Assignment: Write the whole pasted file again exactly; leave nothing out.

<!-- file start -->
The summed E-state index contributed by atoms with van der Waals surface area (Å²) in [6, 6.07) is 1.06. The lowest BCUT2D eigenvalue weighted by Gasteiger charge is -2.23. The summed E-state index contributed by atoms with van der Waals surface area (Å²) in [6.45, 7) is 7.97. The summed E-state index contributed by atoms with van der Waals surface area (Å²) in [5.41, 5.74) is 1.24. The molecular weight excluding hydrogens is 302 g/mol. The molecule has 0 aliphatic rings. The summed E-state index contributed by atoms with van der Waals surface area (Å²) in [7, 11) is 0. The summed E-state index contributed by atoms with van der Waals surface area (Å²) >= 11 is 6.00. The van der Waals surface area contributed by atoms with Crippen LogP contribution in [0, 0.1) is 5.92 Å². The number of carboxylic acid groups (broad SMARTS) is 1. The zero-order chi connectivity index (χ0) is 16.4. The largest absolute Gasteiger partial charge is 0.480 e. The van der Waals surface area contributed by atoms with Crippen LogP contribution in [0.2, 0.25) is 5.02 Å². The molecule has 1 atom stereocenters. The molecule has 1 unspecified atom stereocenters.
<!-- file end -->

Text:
The summed E-state index contributed by atoms with van der Waals surface area (Å²) in [6, 6.07) is 1.06. The lowest BCUT2D eigenvalue weighted by Gasteiger charge is -2.23. The summed E-state index contributed by atoms with van der Waals surface area (Å²) in [6.45, 7) is 7.97. The summed E-state index contributed by atoms with van der Waals surface area (Å²) in [5.41, 5.74) is 1.24. The molecular weight excluding hydrogens is 302 g/mol. The molecule has 0 aliphatic rings. The summed E-state index contributed by atoms with van der Waals surface area (Å²) in [7, 11) is 0. The summed E-state index contributed by atoms with van der Waals surface area (Å²) >= 11 is 6.00. The van der Waals surface area contributed by atoms with Crippen LogP contribution in [0, 0.1) is 5.92 Å². The number of carboxylic acid groups (broad SMARTS) is 1. The zero-order chi connectivity index (χ0) is 16.4. The largest absolute Gasteiger partial charge is 0.480 e. The van der Waals surface area contributed by atoms with Crippen LogP contribution in [0.2, 0.25) is 5.02 Å². The molecule has 1 atom stereocenters. The molecule has 1 unspecified atom stereocenters.